Consumers are waking up to the value of their own data

The events of the last week have brought into sharp focus the lack of awareness amongst the general public of just how their data is potentially being used for purposes beyond what, they assumed, would be deemed acceptable.
Ian Smith, CEO of Gospel Technology, ponders whether this marks a paradigm shift in the trust consumers place on the companies that collect their personal information.

As a society, we are in a crisis of trust with the brands and organisations that were once held in high regard. On Sunday, the CEO of Facebook Mark Zuckerberg was motivated to take out full page ads in America and the UK regarding their handling of customer’s personal data and promising ‘to do better’.

The data about us as citizens, as professionals and as people is coming to light as a valuable commodity, even being lauded as the ‘new oil’.

The new generations have so far been much more free with their personal data, growing up in an age where sharing your life online is considered normal. However, whilst there is huge opportunity in data sharing at the societal and governmental level – genuinely improving our lives and communities -the approach to harvesting, consuming and processing bulk data about our lives has been welcomed with an almost frenzied clamour; an approach without regard to mutual trust and explicit consent and in a far from transparent manner. Even millenials are now starting to realise that their data is not always in their control.

It may often be perfectly legal, but the effort with which some companies avoid being transparent about how they use our data reveals an uncomfortable moral landscape.

Whilst the intent isn’t always malicious, it is clear there has been lies, deception and subterfuge as organisations have become maniacally focused on reaping the rewards of processing and analysing any data available. It may often be perfectly legal, but the effort with which some companies avoid being transparent about how they use our data reveals an uncomfortable moral landscape.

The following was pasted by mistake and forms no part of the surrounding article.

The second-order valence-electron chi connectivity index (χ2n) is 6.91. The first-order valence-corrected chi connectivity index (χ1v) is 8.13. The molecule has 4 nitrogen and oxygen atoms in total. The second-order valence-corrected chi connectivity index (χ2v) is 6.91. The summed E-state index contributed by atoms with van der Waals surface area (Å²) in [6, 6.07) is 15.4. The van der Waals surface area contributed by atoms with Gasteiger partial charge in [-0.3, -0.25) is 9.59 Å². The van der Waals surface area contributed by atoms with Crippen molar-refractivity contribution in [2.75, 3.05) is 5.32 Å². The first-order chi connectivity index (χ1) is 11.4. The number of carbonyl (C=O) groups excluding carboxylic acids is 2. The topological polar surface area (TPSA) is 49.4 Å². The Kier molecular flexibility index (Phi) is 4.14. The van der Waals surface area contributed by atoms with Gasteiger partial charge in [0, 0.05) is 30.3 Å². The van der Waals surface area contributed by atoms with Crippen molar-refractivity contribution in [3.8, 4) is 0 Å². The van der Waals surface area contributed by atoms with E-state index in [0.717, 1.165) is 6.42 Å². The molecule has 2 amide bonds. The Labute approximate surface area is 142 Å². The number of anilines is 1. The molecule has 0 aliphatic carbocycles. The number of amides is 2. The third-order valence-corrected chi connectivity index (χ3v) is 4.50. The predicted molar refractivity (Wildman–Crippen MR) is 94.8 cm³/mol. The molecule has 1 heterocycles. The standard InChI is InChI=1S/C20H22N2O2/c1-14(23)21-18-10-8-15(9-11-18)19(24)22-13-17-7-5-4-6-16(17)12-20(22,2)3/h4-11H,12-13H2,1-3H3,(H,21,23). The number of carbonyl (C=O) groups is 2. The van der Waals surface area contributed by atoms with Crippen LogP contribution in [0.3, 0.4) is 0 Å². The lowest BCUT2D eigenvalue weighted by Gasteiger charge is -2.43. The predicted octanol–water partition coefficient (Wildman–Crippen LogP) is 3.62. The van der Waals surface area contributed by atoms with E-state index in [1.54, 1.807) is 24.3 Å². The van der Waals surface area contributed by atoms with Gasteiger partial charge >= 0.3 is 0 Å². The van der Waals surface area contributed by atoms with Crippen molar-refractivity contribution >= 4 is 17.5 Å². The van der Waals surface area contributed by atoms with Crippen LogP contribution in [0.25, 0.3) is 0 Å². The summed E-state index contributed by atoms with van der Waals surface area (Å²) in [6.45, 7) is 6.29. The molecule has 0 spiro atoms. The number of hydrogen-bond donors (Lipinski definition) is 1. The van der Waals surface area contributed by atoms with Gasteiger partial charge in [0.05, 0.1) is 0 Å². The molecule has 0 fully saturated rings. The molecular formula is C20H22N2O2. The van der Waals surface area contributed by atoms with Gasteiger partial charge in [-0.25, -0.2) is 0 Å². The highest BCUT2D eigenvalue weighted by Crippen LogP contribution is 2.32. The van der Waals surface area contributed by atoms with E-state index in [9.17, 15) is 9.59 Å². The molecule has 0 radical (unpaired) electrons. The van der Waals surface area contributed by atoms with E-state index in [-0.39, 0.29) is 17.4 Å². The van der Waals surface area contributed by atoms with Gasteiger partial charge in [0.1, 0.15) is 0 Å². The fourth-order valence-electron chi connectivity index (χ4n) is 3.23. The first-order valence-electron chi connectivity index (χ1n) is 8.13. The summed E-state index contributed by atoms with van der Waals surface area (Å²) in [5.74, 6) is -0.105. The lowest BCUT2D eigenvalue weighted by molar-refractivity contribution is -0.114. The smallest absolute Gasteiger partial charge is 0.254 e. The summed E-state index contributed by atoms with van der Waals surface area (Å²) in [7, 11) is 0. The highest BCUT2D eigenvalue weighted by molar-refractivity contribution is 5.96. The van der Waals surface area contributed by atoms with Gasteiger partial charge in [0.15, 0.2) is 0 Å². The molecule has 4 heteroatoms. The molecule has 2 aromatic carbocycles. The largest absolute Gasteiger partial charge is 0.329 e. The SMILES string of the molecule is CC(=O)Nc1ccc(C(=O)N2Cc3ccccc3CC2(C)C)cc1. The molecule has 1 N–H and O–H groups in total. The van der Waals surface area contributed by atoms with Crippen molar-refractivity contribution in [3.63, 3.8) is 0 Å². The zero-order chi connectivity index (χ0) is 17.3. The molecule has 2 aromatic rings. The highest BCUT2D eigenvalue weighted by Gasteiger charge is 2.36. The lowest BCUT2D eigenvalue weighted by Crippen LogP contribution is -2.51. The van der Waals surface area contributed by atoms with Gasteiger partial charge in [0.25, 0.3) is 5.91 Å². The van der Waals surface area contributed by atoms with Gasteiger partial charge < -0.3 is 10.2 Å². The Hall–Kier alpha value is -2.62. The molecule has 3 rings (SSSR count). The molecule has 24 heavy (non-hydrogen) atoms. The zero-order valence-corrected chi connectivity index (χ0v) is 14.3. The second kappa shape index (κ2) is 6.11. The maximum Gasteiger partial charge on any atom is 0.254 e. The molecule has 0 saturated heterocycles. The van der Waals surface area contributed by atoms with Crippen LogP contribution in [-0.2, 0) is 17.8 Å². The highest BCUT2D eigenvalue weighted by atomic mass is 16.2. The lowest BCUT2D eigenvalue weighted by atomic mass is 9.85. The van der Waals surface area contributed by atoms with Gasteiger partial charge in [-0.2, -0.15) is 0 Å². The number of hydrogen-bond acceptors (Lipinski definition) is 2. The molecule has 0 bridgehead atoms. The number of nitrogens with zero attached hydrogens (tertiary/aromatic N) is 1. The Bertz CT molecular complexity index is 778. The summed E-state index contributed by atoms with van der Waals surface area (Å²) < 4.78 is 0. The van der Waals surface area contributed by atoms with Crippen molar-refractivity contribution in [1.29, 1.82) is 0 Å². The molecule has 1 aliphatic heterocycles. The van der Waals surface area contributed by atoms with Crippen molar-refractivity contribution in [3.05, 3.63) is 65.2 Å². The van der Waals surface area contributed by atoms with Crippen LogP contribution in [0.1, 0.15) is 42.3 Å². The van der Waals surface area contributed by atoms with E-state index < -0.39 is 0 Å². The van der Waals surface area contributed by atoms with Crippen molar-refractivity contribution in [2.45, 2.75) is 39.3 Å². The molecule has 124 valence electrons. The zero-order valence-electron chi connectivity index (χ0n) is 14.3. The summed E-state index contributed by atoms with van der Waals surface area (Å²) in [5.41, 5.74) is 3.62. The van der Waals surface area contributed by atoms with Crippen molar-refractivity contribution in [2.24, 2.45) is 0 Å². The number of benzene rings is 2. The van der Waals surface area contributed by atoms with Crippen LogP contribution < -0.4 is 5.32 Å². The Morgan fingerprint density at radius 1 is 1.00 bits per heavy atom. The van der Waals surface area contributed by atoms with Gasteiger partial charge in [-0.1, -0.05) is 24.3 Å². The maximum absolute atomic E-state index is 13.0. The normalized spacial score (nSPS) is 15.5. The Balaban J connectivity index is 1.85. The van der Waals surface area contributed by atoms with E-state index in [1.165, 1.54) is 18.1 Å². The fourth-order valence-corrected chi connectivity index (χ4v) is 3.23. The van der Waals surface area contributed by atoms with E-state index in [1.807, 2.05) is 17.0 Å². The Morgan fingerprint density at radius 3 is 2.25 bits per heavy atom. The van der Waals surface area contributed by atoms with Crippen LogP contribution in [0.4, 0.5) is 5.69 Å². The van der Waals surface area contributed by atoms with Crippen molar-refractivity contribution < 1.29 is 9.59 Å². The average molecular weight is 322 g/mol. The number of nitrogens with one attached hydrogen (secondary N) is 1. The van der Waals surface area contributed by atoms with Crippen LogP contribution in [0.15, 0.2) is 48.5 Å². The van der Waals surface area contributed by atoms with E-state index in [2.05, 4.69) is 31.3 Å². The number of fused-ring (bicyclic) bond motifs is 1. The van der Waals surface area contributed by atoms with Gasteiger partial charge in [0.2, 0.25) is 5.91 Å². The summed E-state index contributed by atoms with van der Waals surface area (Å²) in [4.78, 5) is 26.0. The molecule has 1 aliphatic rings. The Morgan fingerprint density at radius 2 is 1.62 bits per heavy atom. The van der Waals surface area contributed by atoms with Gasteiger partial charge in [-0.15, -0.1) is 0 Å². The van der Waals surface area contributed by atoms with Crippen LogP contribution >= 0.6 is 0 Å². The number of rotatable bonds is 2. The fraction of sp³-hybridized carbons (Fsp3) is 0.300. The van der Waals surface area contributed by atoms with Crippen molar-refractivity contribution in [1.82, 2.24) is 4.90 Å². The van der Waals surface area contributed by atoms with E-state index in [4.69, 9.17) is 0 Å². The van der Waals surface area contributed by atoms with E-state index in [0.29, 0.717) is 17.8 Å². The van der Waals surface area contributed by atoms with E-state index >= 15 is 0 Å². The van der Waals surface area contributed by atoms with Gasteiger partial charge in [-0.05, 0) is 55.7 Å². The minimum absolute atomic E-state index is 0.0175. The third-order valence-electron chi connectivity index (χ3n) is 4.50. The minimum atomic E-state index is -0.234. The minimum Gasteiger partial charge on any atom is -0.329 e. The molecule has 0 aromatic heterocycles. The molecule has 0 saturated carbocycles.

We find ourselves in a situation where regulation is attempting to catchup to an increasingly sophisticated industry by imposing stricter laws on how data is farmed and used, and indeed these will affect change in the way organisations look to collect and process data, albeit slowly.

I do believe, however, that the real change will come from the market, demanding better data practices and demanding respect for data privacy. Start-up technologies that can offer an environment where data is handled with morality and respect will win the trust of the consumer. The decentralised, social and connected individual will demand this change as they shift their usage of services based on these principles.

Better data practices where data is secured, where it is impossible for data leakage, breach or processing with explicit contextual control will enable the competitive advantage derived from the value of that data.

Data analytics and their use in marketing and influencing isn’t going to go away, and nor should it. However, corporations are rapidly losing the trust of their consumers. Services that deliver the many positive benefits that can be gleaned from data, without the exploitation of the individual, will eventually win the day.


digital economy

Ian Smith is Gospel’s CEO

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